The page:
This whole practice of bringing out hidden messages in the Torah is openly admitted to be a form of Kabbalah, or Jewish mysticism, which includes liberal use of numerology through "gematria" or assigning number values to Hebrew letters. They use the revealed information to find guidance, uncover secrets, tell the future and open spiritual "doorways" to power. 
   Here in Israel, Kabbala is accepted in the Jewish community as a spiritual power tool which especially "holy" people can harness to do all the same things done in sorcery; in spite of Biblical prohibitions it is considered "okay" because the Scriptures or the Holy Name are being used (but it is acknowledged that things can often "backfire" for the uninitiated. It is also admitted that Kabbalah taps into demonic powers, but these are simply renamed the "dark side of G-d"). Numeric exercises aside, the source of the Torah-code business is already defiled. (3)

Another Internet source of information about the occult, says this about gematria :- 

Gematria is a part of the Jewish occult system known as Qabbalah (a different spelling for kabbalah - "tradition") and is widely used by modern occultists - Jewish or otherwise (e.g. it is central to many rites of freemasonry). Probably the best way to explain the word gematria is to say that it means “Hebrew numerology ”. (4)

If it is really true that the source of this modern work on ELS, is no more than an extension of these ancient occult arts, it would amount to using a computer for a form “ divination ”! Christians especially, would want to heed the warning in Deut 18:10-12, by avoiding any involvement in practises which God calls abomination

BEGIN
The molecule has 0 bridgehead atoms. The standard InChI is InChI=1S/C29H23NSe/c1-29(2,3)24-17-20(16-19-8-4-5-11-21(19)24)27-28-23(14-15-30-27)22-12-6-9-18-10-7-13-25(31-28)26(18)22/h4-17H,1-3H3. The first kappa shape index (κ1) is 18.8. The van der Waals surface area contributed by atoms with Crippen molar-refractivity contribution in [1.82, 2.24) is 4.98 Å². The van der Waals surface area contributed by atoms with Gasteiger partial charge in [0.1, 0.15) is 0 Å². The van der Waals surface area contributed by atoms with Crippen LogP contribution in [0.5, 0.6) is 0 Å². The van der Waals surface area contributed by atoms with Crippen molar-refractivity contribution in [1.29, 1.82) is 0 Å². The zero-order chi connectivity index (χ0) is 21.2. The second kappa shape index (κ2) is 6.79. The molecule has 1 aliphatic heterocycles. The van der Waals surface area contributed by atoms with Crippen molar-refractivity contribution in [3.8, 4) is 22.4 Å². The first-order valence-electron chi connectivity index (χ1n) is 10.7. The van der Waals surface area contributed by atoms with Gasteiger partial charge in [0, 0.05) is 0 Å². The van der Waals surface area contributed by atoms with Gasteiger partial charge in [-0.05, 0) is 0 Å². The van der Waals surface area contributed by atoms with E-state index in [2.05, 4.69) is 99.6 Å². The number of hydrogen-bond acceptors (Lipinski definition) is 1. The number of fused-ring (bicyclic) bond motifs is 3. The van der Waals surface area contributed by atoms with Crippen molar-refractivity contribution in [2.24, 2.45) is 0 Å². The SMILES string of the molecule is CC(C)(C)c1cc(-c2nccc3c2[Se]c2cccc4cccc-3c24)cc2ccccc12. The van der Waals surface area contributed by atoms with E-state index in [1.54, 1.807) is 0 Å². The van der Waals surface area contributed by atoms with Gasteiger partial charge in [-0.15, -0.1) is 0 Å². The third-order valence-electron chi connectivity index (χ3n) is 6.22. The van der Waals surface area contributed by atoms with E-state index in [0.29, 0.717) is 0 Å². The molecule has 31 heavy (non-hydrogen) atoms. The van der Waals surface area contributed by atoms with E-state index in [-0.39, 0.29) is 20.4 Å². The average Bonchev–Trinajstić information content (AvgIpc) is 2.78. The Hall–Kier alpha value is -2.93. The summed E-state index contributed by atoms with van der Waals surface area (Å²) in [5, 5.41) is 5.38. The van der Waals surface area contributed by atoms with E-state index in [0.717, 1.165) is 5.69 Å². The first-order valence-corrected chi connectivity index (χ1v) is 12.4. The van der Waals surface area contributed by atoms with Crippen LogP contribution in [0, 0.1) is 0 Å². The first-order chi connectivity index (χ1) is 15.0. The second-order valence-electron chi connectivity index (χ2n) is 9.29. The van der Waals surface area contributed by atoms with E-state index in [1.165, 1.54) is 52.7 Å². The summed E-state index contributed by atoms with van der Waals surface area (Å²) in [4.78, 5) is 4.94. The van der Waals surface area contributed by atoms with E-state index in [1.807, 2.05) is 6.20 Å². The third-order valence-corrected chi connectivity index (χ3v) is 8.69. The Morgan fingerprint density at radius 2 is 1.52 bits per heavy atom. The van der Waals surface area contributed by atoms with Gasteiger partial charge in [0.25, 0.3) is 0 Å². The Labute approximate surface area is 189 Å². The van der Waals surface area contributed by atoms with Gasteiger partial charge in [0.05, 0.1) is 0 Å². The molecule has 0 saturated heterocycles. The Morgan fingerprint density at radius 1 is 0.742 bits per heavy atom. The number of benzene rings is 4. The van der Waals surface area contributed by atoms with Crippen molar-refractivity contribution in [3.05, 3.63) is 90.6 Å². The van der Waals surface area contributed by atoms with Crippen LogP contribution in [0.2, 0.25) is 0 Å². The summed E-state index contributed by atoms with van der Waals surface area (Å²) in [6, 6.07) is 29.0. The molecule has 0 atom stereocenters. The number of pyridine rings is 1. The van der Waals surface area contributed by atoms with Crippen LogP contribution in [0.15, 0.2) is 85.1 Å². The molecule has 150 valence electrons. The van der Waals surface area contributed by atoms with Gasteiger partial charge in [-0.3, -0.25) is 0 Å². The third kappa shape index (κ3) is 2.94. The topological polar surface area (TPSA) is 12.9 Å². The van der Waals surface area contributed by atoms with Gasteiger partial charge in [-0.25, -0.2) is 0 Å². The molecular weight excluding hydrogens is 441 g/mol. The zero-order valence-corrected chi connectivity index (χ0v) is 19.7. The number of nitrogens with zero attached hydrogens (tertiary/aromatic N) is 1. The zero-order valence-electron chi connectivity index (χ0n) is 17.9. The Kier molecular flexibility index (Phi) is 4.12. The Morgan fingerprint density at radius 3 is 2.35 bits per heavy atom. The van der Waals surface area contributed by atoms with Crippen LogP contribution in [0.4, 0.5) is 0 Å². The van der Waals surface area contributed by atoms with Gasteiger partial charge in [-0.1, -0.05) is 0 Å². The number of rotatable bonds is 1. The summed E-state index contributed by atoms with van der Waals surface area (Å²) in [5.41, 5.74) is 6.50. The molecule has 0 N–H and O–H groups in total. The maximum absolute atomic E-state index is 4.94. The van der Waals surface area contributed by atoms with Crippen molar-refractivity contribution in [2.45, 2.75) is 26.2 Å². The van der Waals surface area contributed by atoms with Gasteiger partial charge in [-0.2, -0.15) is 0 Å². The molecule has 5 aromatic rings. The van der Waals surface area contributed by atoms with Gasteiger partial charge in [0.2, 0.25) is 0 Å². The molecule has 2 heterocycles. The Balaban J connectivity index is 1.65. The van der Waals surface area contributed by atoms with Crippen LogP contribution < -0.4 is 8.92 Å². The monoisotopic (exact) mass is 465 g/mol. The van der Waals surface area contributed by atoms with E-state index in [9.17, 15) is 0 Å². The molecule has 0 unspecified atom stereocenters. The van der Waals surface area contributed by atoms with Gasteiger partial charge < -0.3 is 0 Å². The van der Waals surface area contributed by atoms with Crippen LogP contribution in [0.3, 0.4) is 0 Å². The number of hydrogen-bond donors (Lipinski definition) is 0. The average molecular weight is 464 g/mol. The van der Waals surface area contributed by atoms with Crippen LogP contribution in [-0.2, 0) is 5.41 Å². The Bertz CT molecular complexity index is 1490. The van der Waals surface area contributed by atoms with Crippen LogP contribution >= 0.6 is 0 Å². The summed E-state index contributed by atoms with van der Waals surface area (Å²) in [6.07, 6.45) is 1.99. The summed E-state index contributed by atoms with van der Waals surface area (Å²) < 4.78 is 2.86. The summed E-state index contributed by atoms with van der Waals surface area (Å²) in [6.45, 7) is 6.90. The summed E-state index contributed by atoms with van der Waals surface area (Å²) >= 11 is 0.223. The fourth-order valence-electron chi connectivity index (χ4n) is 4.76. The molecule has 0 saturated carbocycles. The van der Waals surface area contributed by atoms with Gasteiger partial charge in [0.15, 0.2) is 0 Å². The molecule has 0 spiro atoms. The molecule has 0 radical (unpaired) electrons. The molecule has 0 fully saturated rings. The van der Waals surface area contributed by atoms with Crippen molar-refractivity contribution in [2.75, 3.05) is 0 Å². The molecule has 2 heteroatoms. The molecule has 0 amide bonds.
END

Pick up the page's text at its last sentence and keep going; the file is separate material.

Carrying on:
There are actually two major streams in the continuing debate about the validity of the ELS research. There is the original work on the Torah by the Jewish scholars, Witztum, Rips, and Rosenburg; and there is the subsequent extrapolation (and commercial exploitation ) of that work by “other” sources (some Christian and some not).

The Jewish Stream

This is represented by the three academics Witztum, Rips, and Rosenberg, already mentioned above. They were led to this phenomenon by Rabbi Weissmandel's work in 1958. 

However Weissmandel and other earlier researchers were compelled to use laborious manual methods. It was not until the 1980s that it became possible to apply computer methods to the ELS research.

The “discovery” made by Witztum, Rips, and Rosenberg was that “ Words that are conceptually related to each other (e.g., via an historical event) are sometimes found encoded in close proximity to each other ”. (5) Their initial work related to specific names of famous Rabbinic personalities (drawn from “ The Encyclopedia Of Great Men In Israel ”) and the dates of their birth or death. Harold Gans later related some of those same names to the cities of their birth. (6)

The original work was done on the book of Genesis only . Other books of the Pentateuch were either not tested, or were tested and failed, with the test results going unpublished . The book of Isaiah was definitely tested and failed. (7)

All three of these researchers have said that their work proves only that the ELS do exist. They do not draw conclusions from their work. They do not make any claims that their work “proves” the authenticity of the Bible. Especially, we note that both Rips and Witztum have said definitely that the use of the codes by “others” to predict the future, is based on an invalid use of their methodology. (8)


There have been a number of attempts by others to “expand” the work of Witztum, Rips and Rosenberg, using much more “elastic” methods. It appears that by making the search criteria broader, and manipulating the nature of the data fed to the computer, it is possible to produce an amazing variety of results!

Amongst those with a fairly high profile, are Grant Jeffrey, Yacov Rambsel, and Michael Drosnin, who have all produced books. Drosnin's “The Bible Codes”, has become a best seller, for which the movie rights have been purchased by Warner Brothers.

Jeffrey and Rambsel are professing Christians. Drosnin is Jewish but says in his book that he is "not religious", and does not believe in God. (9)